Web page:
Hiawatha National Forest

Your Great Lakes National Forest



Located in Michigan's wild and scenic Upper Peninsula, the Hiawatha National Forest's dramatic shorelines lie nestled up to Lakes Superior, Huron and Michigan -- three of the five great lakes. Our lakeshores, lighthouses, islands and abundant snow create a place of respite and play within a day's drive of urban and rural areas of Michigan, Wisconsin, other nearby states and international locations.  Learn more: check out these feature stories about your Great Lakes National Forest!

Planning Your Trip

Recreation Passes Maps and Brochures  Grand Island Recreation Area

Camping InformationOHV Riding InformationHiking InformationBicycling Information



Monarch Migration

Spotlight: Monarch Migration

In the late summer and early autumn, one generation of monarch butterflies undergoes a mysterious transformation, pausing their development into mature adults. Find out more here!

Fall Color

Yellow Leaves

Warm days and cool nights bring out the colors of the forest. Leaves begin to change from the vibrant green of summer to the warm tones of gold, orange and red. Visit the Hiawatha National Forest to discover your favorite place to view fall color!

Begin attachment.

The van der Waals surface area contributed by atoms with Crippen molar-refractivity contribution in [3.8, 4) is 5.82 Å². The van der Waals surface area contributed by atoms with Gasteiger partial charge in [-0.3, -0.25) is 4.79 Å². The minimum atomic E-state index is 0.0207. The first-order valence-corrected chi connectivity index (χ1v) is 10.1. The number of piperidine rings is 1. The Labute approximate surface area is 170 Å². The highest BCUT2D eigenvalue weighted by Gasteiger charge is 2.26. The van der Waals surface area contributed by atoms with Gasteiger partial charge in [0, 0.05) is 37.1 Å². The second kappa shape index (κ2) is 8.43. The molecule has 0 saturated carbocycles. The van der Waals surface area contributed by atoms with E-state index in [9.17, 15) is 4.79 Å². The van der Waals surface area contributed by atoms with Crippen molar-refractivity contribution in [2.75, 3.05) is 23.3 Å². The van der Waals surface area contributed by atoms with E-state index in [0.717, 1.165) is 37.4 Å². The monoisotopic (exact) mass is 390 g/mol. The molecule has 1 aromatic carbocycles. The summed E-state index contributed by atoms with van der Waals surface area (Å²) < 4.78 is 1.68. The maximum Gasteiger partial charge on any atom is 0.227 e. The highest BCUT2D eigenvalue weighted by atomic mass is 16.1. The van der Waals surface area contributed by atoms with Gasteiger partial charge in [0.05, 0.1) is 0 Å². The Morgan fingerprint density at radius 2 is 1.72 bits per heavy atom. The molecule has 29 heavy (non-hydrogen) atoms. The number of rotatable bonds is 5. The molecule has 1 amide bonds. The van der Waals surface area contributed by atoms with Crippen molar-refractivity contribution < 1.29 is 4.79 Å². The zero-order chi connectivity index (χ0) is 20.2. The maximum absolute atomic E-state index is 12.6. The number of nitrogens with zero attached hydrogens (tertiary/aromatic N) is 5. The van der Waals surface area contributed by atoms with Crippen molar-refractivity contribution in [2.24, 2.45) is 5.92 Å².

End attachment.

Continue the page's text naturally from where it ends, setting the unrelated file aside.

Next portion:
Great Lighthouses

Point Iroquois Lighthouse

Six historic lighthouses stand on Hiawatha’s Great Lakes shorelines, five of which are owned entirely or in part by the Forest Service.

Great Lakeshores

Visitors enjoy the Hiawatha

The Hiawatha offers visitors access to undeveloped shores of three of America’s great inland seas -- Lakes Superior, Michigan, and Huron.


Great Snow

Skiers follow trail in wooded area.

When there’s no snow elsewhere, winter sports enthusiasts look to the U.P. With 200 inches of snowfall yearly in some areas, it’s no wonder!

Great Islands

Relax and enjoy our islands and lakeshores!

The Hiawatha boasts four distinctly different Great Lakes islands. Each offers something unique to visitors.